How has this experience changed the way you look at food and drink? These challenges made me recognize how easy food and drinks are available in America. Even though I regularly cook breakfast each morning, today I was able to grab a quick snack on the go. I can make coffee quite fast in the morning, or I have funds that allow me to stop at Starbucks. Our fridge is always stocked with food and drink to our delight, even when I say that there's "nothing" to eat.

Part of what is necessary to build empathy, instead of sympathy, is to show gratitude and be grateful for what I have. I think I need to start daily meditation is to demonstrate that gratitude each day.

Thanks for reading. I'll see you next week :) 

- Rachel
My Teacherspayteachers website

Saturday, January 21, 2017


Good morning colleagues! A couple weeks ago, I posted my resolutions for the year. Carla, a fellow #sunchatblogger, commented on my struggles and burnout with my #oneword2017: self-care. I never would have come up with that term on my own, and I'd been toying with the idea. Then this week I went to Marzano training in Denver for supporting beginning teachers. Little did I know that Tina would bring up the importance of self-care for teachers, and then the idea was cemented.

Tina led some fantastic discussions with ideas for self-care. The one that stuck out the most to me was music. Music has always played a significant role in my life! I never really thought about the idea of music changing my mood, but it happens all of the time. My husband makes fun of me for having so many playlists, but they are all created around my moods and feelings.

All of these discussions made me decide that I needed to create even more precise playlists catered around "self-care"; playlists that will help change my mood when I am having a particularly bad or stressful day. So yesterday, on Inauguration Day, on a Friday, after a long week, I put together a happy playlist to share with you.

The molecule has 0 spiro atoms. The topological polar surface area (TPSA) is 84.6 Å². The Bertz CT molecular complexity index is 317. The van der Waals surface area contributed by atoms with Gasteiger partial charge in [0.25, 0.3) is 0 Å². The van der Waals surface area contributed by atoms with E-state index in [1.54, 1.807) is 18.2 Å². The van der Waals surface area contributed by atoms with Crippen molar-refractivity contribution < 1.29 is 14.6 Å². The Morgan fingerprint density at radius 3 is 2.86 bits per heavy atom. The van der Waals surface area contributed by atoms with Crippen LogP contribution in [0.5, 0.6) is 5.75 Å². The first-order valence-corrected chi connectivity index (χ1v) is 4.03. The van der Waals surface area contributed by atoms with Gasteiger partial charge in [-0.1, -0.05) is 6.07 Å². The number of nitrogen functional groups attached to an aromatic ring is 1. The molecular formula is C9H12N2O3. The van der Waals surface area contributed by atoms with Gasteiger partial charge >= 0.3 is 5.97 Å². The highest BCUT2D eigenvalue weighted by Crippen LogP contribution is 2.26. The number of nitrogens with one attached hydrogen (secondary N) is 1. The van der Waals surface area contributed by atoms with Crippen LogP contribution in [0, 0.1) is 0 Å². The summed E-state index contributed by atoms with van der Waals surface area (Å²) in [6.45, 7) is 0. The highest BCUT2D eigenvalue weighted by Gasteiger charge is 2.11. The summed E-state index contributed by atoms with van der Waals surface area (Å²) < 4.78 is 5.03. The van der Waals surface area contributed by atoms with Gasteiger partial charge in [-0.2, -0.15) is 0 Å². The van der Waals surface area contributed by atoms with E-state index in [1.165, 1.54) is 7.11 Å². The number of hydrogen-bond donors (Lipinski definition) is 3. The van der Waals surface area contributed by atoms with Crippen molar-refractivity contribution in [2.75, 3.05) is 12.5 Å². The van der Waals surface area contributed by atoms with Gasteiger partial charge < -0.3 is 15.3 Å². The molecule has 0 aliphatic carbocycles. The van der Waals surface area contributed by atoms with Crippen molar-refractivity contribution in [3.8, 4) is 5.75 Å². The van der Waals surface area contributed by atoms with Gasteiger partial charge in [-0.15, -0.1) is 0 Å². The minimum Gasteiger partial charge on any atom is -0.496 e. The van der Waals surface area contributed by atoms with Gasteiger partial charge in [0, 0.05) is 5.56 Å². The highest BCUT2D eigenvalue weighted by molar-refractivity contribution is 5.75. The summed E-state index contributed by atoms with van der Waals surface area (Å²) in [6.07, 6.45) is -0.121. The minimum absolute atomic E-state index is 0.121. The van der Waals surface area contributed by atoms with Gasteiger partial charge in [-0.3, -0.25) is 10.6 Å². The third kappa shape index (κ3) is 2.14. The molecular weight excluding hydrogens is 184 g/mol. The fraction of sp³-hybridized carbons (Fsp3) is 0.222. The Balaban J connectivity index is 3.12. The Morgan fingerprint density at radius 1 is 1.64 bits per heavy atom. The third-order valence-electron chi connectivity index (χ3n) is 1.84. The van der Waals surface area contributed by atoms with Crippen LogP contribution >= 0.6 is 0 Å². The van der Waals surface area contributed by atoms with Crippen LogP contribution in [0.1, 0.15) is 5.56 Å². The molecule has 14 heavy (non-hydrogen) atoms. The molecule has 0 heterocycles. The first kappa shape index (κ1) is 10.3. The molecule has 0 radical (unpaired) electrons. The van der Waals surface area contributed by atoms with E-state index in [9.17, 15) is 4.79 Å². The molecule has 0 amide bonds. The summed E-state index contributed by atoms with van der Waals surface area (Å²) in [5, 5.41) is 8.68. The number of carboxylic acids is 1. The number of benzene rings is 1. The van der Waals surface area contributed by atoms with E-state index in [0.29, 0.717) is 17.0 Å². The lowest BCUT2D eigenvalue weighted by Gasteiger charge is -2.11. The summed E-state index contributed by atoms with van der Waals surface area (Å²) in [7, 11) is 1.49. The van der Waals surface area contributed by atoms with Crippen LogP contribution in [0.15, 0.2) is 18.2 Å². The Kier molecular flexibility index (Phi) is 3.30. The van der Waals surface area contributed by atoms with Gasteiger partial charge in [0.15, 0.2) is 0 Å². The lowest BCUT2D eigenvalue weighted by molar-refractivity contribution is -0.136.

As I said in the description of the playlist, "In a bad mood? Give this playlist an hour!"

I think I want to continue with a post once a month (or every other month) with ideas for self-care for teachers. We all need to make sure that we are taking care of ourselves!

Thanks for reading and enjoy the music. I'll see you next week :) 

- Rachel
My Teacherspayteachers website

Saturday, January 14, 2017

High Reliability Schools

Good afternoon colleagues!

This past week, a co-worker and I sat in a team meeting. While completing the activity that was given to us, we had a side conversation about what we were doing. Our instructional coach provided us with a flip chart of Bloom's Taxonomy verbs and inquiry starters for each level. We were told to create a question for the top three levels of Bloom's. My partner and I had no problem coming up with these statements, and in fact, I was inspired to use one of the questions that day in my class!

My teammate wondered out loud if we were doing this activity because our school is actively seeking the level two High Reliability endorsement from Marzano. I hadn't even thought of it, but once she said it, it made sense. Our school just passed level one, so it makes sense that we would be working towards level two.